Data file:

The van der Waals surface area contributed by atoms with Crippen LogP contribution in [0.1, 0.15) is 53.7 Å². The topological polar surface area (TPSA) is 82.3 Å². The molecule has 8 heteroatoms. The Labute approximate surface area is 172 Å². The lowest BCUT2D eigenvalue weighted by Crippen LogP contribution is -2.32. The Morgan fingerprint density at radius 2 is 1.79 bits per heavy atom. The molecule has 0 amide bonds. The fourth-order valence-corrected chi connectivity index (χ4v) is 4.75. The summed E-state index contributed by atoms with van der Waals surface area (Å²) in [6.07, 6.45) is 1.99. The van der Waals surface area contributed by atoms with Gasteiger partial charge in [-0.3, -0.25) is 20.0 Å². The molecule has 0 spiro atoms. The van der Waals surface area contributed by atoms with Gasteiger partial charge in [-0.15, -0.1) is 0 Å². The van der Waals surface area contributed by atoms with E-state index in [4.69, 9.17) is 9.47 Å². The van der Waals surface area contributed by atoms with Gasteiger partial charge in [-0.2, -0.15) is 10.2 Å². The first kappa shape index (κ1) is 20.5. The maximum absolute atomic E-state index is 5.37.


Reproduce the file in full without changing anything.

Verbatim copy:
The van der Waals surface area contributed by atoms with Crippen LogP contribution in [0.1, 0.15) is 53.7 Å². The topological polar surface area (TPSA) is 82.3 Å². The molecule has 8 heteroatoms. The Labute approximate surface area is 172 Å². The lowest BCUT2D eigenvalue weighted by Crippen LogP contribution is -2.32. The Morgan fingerprint density at radius 2 is 1.79 bits per heavy atom. The molecule has 0 amide bonds. The fourth-order valence-corrected chi connectivity index (χ4v) is 4.75. The summed E-state index contributed by atoms with van der Waals surface area (Å²) in [6.07, 6.45) is 1.99. The van der Waals surface area contributed by atoms with Gasteiger partial charge in [-0.3, -0.25) is 20.0 Å². The molecule has 0 spiro atoms. The van der Waals surface area contributed by atoms with Gasteiger partial charge in [-0.15, -0.1) is 0 Å². The van der Waals surface area contributed by atoms with E-state index in [4.69, 9.17) is 9.47 Å². The van der Waals surface area contributed by atoms with Gasteiger partial charge in [-0.2, -0.15) is 10.2 Å². The first kappa shape index (κ1) is 20.5. The maximum absolute atomic E-state index is 5.37.